1970: Watergate and the President’s men
On June 17, 1972, five men were arrested for breaking and entering into the (US) Democratic National Committee headquarters at the Watergate complex. The FBI, investigating the break-in, connected the payments made to the five arrested, to an account used by the 1972 Committee to Re-elect then president Richard Nixon.
The Senate Watergate Committee was formed, and their investigations led to a number of Nixon’s staff and former staffers testifying against the five burglars and Nixon. The Committee learned that President Nixon had installed tape recording equipment in his offices, capturing many of the discussions for posterity. Recordings implicated Nixon, revealing that he had, indeed actively attempted to cover up the break-in. The U.S. Supreme Court ruled that Nixon had to hand over the tape.
Faced with the prospect of impeachment in the House of Representatives and a likelihood of a conviction in the Senate, Nixon resigned the presidency on August 9, 1974.
2011: Hackgate and James Murdoch’s men
On 7 July 2011, News International announced the closure of the News of the World (NoTW) as a reaction to the phone hacking scandal, where a private investigator, working for NoTW, hacked into the voicemail of missing British teenager Milly Dowler, later found murdered. Further investigations showed that the Milly Dowler case was not the only case of hacking by NoTW and that thousands of phones of families of British service personnel killed in action were hacked as well.
Ten people connected to the hacking have been arrested for phone hacking and corruption charges, including former editor Andy Coulson, former NoTW royal editor Clive Goodman, and former executive editor Neil Wallis. Another former editor, Rebekah Brooks, was held in custody, on 17 July.
Rupert and James Murdoch, staffers at News International and News of the World, and senior members of the London Metropolitan Police were asked to appear before a Select Committee of Parliament to get to the bottom of the issue.
Much of the focus has been on establishing who was aware of what –most importantly, how much Rupert and James Murdoch knew of the extent of Hackgate and illegal payments made in the context of Hackgate. Heightened focus has been on a settlement of US$ 1.1 million to Gordon Taylor and payments to police personnel.
Last week, former News of the World editor, Colin Myler, and the newspaper’s legal manager, Tom Crone, issued a statement suggesting that James Murdoch was, indeed, aware that Hackgate went far beyond Milly Dowler, and that they had, in 2008, brought Murdoch’s attention to an email that contradicted News International’s claims about Hackgate being the work of a sole rogue reporter.
In reaction to the statement by Myler and Crone, James Murdoch issued the extraordinary nine word statement, “I stand by my testimony to the select committee.”
Watergate happened in the early 1970s and was an event that I followed closely, reading Warren Unna’s reports in The Statesman, Calcutta. The revelations, the anonymous tips by “Deep Throat” (who was later revealed to be FBI Deputy Director W. Mark Felt) to Washington Post staffers Woodward and Bernstein (who went on to write the bestselling book and movie All the President’s men), the deliberations in the courtroom of ‘Maximum John’, Judge John J Sirica and all the developments leading to the resignation of Richard Nixon kept me riveted.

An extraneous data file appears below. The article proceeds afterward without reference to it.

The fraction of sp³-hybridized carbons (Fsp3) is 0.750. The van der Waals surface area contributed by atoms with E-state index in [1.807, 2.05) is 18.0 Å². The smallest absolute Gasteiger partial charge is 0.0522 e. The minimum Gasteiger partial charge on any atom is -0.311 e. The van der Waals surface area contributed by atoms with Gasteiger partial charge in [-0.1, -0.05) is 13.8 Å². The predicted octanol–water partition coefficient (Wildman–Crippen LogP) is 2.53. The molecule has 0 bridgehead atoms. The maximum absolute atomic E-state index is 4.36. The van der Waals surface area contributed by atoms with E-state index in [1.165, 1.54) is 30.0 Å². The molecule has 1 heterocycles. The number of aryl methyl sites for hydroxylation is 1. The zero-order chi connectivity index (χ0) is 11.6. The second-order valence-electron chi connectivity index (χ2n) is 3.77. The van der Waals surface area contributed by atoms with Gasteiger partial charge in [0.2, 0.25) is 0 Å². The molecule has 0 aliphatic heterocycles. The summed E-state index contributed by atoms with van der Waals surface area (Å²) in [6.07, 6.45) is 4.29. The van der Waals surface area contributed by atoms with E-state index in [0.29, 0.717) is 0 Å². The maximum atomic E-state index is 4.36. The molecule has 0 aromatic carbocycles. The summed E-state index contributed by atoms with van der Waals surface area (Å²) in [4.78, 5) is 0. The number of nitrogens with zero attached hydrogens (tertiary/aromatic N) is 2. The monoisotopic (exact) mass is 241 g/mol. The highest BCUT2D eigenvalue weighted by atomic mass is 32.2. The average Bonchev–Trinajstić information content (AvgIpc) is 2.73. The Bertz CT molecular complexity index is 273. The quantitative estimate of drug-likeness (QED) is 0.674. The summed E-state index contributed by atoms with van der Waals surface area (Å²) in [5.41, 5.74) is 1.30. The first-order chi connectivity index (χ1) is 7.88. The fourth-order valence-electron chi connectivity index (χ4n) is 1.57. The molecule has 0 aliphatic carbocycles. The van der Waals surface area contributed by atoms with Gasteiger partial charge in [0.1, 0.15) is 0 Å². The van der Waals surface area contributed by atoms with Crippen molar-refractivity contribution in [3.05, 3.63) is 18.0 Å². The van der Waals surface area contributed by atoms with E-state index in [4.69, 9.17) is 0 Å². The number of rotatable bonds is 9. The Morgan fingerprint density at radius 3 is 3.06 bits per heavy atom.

Thirty years on, as we watch Hackgate unfold, I have a sense of déjà vu. Read on, and see what Richard Nixon said in the context of Watergate and James Murdoch has said in the context of Hackgate. Watergate saw the end of Nixon, will Hackgate be the end of James Murdoch?
James Murdoch, Quote Unquote
“Allegations have been made as to the veracity of my testimony to your committee … As you know, I was questioned thoroughly and I answered truthfully. I stand by my testimony. I am preparing a written response to the questions that I undertook to follow up on when I appeared before you on 19 July.”
“No, I was not aware of that at the time.”
“That’s why we’re here today … We’re trying to be as transparent as we possibly can.”
“The opinion was clear and the company rested on that.”
“When I made the statement about not being in full possession of the facts, it was those facts at that point, were still in the future, and it was in the due process of that civil trial and civil litigation process, that that evidence really emerged for us, and we acted, and the company acted as swiftly and as transparently as possible.”
“We were advised fundamentally to tell the truth and to come and be as open and transparent as possible, and that’s my and my father’s intention, and we hope that we can show you that that’s what’s happening.”
“The terrible instance of voicemail interception around the Milly Dowler case only came to my attention when the press reported it [two weeks ago].”
“I’m as surprised as you are that some of these arrangements have been made.”
Richard Nixon, Quote Unquote
“You must pursue this investigation of Watergate even if it leads to the president. I’m innocent. You’ve got to believe I’m innocent. If you don’t, take my job.”
“When the President does it, that means that it’s not illegal.”
“The more you stay in this kind of job, the more you realize that a public figure, a major public figure, is a lonely man.”
“The press is the enemy.”
“Unless a president can protect the privacy of the advice he gets, he cannot get the advice he needs.”
“Let us begin by committing ourselves to the truth to see it like it is, and tell it like it is, to find the truth, to speak the truth, and to live the truth.”
“A man is not finished when he is defeated. He is finished when he quits.”
“I am not a crook.”
“I can see clearly now… that I was wrong in not acting more decisively and more forthrightly in dealing with Watergate.”